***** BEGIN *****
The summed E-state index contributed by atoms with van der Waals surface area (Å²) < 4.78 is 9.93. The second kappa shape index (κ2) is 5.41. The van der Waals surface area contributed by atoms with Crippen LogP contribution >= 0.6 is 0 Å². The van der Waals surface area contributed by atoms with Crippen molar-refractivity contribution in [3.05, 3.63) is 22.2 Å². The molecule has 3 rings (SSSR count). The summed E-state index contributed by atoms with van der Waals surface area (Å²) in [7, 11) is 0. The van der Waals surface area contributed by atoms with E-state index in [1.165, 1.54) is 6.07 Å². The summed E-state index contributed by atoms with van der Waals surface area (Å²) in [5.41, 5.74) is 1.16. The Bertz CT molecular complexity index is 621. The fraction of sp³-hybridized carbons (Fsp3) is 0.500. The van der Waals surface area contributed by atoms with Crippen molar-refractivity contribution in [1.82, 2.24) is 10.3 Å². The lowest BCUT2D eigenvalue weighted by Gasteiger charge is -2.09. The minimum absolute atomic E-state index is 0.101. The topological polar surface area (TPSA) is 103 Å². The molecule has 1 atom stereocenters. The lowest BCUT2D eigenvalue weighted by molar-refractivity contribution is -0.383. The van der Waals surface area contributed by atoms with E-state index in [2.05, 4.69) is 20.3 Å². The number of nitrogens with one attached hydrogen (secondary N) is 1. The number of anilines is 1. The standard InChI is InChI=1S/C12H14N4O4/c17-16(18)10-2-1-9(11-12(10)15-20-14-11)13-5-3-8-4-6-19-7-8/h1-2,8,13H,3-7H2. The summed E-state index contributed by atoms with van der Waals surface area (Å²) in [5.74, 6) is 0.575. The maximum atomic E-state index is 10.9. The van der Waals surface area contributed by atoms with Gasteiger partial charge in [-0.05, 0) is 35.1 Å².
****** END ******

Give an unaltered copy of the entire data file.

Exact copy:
The summed E-state index contributed by atoms with van der Waals surface area (Å²) < 4.78 is 9.93. The second kappa shape index (κ2) is 5.41. The van der Waals surface area contributed by atoms with Crippen LogP contribution >= 0.6 is 0 Å². The van der Waals surface area contributed by atoms with Crippen molar-refractivity contribution in [3.05, 3.63) is 22.2 Å². The molecule has 3 rings (SSSR count). The summed E-state index contributed by atoms with van der Waals surface area (Å²) in [7, 11) is 0. The van der Waals surface area contributed by atoms with E-state index in [1.165, 1.54) is 6.07 Å². The summed E-state index contributed by atoms with van der Waals surface area (Å²) in [5.41, 5.74) is 1.16. The Bertz CT molecular complexity index is 621. The fraction of sp³-hybridized carbons (Fsp3) is 0.500. The van der Waals surface area contributed by atoms with Crippen molar-refractivity contribution in [1.82, 2.24) is 10.3 Å². The lowest BCUT2D eigenvalue weighted by Gasteiger charge is -2.09. The minimum absolute atomic E-state index is 0.101. The topological polar surface area (TPSA) is 103 Å². The molecule has 1 atom stereocenters. The lowest BCUT2D eigenvalue weighted by molar-refractivity contribution is -0.383. The van der Waals surface area contributed by atoms with E-state index in [2.05, 4.69) is 20.3 Å². The number of nitrogens with one attached hydrogen (secondary N) is 1. The number of anilines is 1. The standard InChI is InChI=1S/C12H14N4O4/c17-16(18)10-2-1-9(11-12(10)15-20-14-11)13-5-3-8-4-6-19-7-8/h1-2,8,13H,3-7H2. The summed E-state index contributed by atoms with van der Waals surface area (Å²) in [5.74, 6) is 0.575. The maximum atomic E-state index is 10.9. The van der Waals surface area contributed by atoms with Gasteiger partial charge in [-0.05, 0) is 35.1 Å².